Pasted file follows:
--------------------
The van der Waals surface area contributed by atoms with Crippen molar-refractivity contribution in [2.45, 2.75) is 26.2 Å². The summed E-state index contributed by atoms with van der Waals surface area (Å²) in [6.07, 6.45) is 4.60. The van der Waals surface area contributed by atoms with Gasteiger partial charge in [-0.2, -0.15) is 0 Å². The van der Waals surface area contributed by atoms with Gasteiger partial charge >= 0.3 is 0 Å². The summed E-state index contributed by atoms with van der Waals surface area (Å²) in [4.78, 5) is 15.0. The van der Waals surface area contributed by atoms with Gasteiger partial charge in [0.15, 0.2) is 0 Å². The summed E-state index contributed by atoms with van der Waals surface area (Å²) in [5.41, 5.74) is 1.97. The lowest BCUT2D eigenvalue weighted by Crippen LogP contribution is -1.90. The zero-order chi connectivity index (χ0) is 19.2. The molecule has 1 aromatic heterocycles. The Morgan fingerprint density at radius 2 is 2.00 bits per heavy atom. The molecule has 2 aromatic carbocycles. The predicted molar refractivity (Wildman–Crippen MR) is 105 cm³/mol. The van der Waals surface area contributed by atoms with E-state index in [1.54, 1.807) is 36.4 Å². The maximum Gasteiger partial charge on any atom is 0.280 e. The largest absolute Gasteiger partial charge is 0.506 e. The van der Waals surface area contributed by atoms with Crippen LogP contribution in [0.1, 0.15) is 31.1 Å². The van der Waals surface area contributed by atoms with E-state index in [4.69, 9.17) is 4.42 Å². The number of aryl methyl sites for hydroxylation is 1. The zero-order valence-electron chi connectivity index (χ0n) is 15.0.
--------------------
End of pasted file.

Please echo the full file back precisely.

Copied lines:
The van der Waals surface area contributed by atoms with Crippen molar-refractivity contribution in [2.45, 2.75) is 26.2 Å². The summed E-state index contributed by atoms with van der Waals surface area (Å²) in [6.07, 6.45) is 4.60. The van der Waals surface area contributed by atoms with Gasteiger partial charge in [-0.2, -0.15) is 0 Å². The van der Waals surface area contributed by atoms with Gasteiger partial charge >= 0.3 is 0 Å². The summed E-state index contributed by atoms with van der Waals surface area (Å²) in [4.78, 5) is 15.0. The van der Waals surface area contributed by atoms with Gasteiger partial charge in [0.15, 0.2) is 0 Å². The summed E-state index contributed by atoms with van der Waals surface area (Å²) in [5.41, 5.74) is 1.97. The lowest BCUT2D eigenvalue weighted by Crippen LogP contribution is -1.90. The zero-order chi connectivity index (χ0) is 19.2. The molecule has 1 aromatic heterocycles. The Morgan fingerprint density at radius 2 is 2.00 bits per heavy atom. The molecule has 2 aromatic carbocycles. The predicted molar refractivity (Wildman–Crippen MR) is 105 cm³/mol. The van der Waals surface area contributed by atoms with E-state index in [1.54, 1.807) is 36.4 Å². The maximum Gasteiger partial charge on any atom is 0.280 e. The largest absolute Gasteiger partial charge is 0.506 e. The van der Waals surface area contributed by atoms with Crippen LogP contribution in [0.1, 0.15) is 31.1 Å². The van der Waals surface area contributed by atoms with E-state index in [4.69, 9.17) is 4.42 Å². The number of aryl methyl sites for hydroxylation is 1. The zero-order valence-electron chi connectivity index (χ0n) is 15.0.